The Greeks also used their skill to produce exquisite little figures only a few inches high, such as the supports or handles for bowls, the handles of mirrors and caskets, armour and a hundred other items.
The celebrated Siris bronzes, which are now in London, are in this category. They comprised the shoulder-plates of a warrior's armour, having two small lions at the top, probably with rings for fastening to the cuirass. Each figure shows a warrior defeating an Amazon. Like many other bronzes in high relief, they were beaten out of sheets by repoussé work. The face of the plate was laid against some yielding material such as pitch, and the back beaten into shape by the appropriate tools. The plate was then turned over and the ornamentation finished off by chisels, etc. In many cases the bronze sheet was exceedingly thin and it must have required extraordinary patience, judgment and skill not to pierce it accidentally. Other bronze reliefs were cast in the solid.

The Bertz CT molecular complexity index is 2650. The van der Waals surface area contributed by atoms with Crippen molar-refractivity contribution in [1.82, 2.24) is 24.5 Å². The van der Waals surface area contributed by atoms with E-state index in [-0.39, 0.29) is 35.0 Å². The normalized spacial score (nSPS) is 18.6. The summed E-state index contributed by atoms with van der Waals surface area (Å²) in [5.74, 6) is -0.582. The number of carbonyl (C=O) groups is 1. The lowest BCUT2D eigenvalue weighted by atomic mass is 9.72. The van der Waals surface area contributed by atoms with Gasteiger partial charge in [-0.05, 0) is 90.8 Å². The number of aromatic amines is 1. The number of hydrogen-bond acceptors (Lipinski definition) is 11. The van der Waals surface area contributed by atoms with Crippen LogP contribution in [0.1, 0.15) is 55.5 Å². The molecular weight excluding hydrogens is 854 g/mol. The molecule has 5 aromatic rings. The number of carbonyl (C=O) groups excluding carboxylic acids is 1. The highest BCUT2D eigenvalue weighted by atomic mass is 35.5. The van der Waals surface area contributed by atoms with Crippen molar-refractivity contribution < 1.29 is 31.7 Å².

It was a Greek practice to deposit small votive offerings, which were often of metal, both in the temples and in private shrines, and many have been preserved. One of these portrays a contest between an Amazon and a warrior, with the Amazon in this case the victor. Mythological subjects are common on these bronzes; but the fine native sense of ridicule was never far away; thus a piece from Naples (which was one of the early Greek colonies) shows Eros playing with a goose.
Also from Italy, on the Volturno, comes a figure of Aphrodite, who was a favourite subject for many bronzes. The bronze was cast upon an iron core, with the forearms cast separately and afterwards riveted on. There is still extant an Aphrodite bronze of the 4th Century B.C., in which 'the eyes were inlaid with some material indicating their natural colour, such as a vitreous paste, ivory and ebony or gems'. (8) Of a much later date is a very fine bronze head of the Roman emperor Augustus, which was found by Garstang in 1910 in the Sudan; this had inlaid eyeballs perfectly preserved.